In today’s world, we tend to value those processes of mind, life and body which focus on the elements of success in the outer life. We educate children to remember facts of the past, to learn basic mathematics, and rules of grammar and spelling. We train students on how to utilize and implement various forms of technology into their lives, or to gain certain practical skills to maintain and install the powers that drive our society and economy. When people are not focused on learning or working, they are encouraged to focus their attention on a variety of forms of entertainment which tend to excite the vital nature and the mind. Quiet time for reflection or meditation is considered to be somewhat unusual or even abnormal for most people in the world. When there is not something going on to stimulate the mind’s activity and the vital energies, people become bored, or agitated, and try to find ways to respond to the lack of focus or activity with various forms of distraction.
For the spiritual seeker, the question is not one of distraction or entertainment, but of creating a means to get in touch with the inner being and to find ways and methods to contact the spiritual force and bring it into the life. Traditionally, this has meant avoiding and suppressing the energies and an attempt is then made to restrain the thoughts, restrain the vital energies and create a one-pointed focus through concentration, meditation, samadhi, or , potentially through a devotional practice, to open the heart and pour the emotional energy in the direction of the Divine, or else, there is a dedication of one’s work to the Divine while the mind and vital energies remain fully engaged.
The idea of silence of the mind as the basis for the realisations of the integral yoga stems from the need to overcome the framework of mind-vital-body and the limitations imposed by remaining bound within that framework. The achievement of the silent mind does not imply any kind of dullness, vacancy or torpor; rather it creates a focused, receptive and responsive state of awareness that can tune, receive and utilize the higher force that is attempting to manifest to transform the being. Neither distraction nor suppression tends to work when the goal is to create such a clear receptive state of awareness. Sri Aurobindo’s key to this is to recognise that these mental ideas and vital impulsions come from outside the being and to simply not accept them when they come. The silent mind provides a basis for both the higher spiritual realisations as well as full action in the world, but without the friction and loss of energy involved in the mental “noise” that permeates the normal existence.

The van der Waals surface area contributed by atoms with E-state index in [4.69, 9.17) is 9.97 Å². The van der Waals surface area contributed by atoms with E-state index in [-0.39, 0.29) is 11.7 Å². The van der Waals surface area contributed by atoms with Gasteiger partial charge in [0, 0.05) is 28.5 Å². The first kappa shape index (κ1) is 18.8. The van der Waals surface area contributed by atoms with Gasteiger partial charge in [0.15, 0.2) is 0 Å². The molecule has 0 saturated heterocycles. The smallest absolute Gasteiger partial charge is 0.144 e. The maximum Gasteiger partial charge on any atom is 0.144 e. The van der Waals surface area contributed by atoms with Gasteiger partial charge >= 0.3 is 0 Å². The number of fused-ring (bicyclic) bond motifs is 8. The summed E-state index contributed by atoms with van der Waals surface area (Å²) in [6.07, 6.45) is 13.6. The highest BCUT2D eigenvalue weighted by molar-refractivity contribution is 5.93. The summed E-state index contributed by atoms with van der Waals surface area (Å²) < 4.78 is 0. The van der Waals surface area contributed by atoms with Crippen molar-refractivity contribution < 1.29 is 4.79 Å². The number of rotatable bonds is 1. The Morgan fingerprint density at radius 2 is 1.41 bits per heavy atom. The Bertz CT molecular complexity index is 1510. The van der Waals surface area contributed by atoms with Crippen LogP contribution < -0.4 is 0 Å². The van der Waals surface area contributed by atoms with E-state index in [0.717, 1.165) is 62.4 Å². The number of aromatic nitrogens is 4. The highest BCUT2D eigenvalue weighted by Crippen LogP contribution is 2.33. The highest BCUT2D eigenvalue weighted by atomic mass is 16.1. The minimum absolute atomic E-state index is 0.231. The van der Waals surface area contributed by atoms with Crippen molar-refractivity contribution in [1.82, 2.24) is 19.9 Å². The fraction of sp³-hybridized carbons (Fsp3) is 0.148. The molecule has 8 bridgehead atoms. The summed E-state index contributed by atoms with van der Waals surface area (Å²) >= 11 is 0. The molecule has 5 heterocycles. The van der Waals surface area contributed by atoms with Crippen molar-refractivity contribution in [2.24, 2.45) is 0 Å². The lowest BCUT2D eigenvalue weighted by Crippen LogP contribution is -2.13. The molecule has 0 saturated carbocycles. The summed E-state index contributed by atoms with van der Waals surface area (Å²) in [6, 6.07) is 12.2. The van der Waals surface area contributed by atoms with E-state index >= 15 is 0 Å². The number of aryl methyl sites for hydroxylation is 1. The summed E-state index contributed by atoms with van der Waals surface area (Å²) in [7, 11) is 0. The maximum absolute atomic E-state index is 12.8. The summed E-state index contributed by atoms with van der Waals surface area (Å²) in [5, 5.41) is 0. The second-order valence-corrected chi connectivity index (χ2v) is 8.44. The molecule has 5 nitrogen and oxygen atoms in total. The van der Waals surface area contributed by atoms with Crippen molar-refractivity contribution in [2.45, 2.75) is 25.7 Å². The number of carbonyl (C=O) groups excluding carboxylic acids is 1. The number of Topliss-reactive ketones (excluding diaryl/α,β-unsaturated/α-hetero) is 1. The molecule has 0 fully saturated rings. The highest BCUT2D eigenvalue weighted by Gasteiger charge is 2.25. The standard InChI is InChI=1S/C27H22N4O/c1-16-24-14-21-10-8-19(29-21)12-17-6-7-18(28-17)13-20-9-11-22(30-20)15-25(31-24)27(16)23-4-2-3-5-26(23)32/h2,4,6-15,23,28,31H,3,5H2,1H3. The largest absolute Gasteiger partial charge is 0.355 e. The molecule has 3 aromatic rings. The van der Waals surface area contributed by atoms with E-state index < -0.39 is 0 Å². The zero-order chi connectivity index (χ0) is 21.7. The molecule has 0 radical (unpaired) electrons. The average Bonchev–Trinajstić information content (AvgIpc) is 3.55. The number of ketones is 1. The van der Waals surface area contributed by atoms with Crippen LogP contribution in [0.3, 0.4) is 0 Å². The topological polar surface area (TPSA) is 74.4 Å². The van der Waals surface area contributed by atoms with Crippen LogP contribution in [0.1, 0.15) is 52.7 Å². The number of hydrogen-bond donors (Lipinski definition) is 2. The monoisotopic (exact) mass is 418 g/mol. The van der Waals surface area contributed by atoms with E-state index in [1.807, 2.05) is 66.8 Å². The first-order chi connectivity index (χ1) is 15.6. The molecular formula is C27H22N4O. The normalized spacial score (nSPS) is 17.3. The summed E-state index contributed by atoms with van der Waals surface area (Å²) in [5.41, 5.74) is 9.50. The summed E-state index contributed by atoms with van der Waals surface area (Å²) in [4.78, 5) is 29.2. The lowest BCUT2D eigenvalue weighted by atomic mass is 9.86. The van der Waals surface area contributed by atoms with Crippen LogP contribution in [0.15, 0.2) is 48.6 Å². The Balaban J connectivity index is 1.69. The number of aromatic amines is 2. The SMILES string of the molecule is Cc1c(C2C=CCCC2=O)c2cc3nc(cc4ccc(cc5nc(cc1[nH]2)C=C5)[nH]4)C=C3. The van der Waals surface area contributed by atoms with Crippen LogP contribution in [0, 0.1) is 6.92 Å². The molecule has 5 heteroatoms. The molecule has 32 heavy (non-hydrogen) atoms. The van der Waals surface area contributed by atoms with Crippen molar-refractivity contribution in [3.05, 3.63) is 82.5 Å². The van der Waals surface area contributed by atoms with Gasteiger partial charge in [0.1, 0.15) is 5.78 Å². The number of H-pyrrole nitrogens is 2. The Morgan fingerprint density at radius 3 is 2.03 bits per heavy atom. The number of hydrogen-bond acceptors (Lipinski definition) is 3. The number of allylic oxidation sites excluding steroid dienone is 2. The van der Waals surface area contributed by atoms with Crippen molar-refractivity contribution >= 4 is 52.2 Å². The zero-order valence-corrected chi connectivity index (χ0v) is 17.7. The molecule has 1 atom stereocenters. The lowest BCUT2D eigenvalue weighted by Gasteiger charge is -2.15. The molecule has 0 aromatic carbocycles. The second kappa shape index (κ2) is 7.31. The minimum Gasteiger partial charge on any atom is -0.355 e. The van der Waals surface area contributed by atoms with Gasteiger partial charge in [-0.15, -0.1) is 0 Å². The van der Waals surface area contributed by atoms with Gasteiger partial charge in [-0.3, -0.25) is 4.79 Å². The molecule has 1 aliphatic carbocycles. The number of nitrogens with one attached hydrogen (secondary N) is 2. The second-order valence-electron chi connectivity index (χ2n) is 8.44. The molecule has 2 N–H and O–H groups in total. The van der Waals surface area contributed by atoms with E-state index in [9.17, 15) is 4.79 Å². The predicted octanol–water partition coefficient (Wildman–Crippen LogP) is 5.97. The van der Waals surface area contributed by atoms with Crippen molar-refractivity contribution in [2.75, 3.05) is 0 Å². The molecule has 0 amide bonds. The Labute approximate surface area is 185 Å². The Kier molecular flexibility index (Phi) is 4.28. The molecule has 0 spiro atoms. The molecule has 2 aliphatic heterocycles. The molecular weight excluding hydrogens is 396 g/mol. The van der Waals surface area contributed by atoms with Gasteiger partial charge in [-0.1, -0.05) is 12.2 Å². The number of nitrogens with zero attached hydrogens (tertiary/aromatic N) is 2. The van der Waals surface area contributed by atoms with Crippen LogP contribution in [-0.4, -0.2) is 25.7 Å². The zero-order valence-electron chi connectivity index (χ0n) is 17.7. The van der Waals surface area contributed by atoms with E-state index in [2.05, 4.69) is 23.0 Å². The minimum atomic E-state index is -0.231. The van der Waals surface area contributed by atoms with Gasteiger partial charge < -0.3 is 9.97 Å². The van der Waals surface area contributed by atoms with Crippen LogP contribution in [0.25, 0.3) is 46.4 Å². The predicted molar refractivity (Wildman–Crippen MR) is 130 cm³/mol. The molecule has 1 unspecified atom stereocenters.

Sri Aurobindo writes: “It is not an undesirable thing for the mind to fall silent, to be free from thoughts and still — for it is oftenest when the mind falls silent that there is the full descent of a wide peace from above and in that wide tranquility the realisation of the silent Self above the mind spreads out in its vastness everywhere. Only, when there is the peace and the mental silence, the vital mind tries to rush in and occupy the place or else the mechanical mind tries to raise up for the same purpose its round of trivial habitual thoughts. What the sadhak has to do is to be careful to reject and hush these outsiders, so that during the meditation at least the peace and quietude of the mind and vital may be complete. This can be done best if you keep a strong and silent will. That will is the will of the Purusha behind the mind; when the mind is at peace, when it is silent one can become aware of the Purusha, silent also, separate from the action of the nature.”
Sri Aurobindo, Integral Yoga: Sri Aurobindo’s Teaching and Method of Practice, Chapter 5 Bases of Yoga, Quiet, Calm, Peace and Silence, pp. 118-122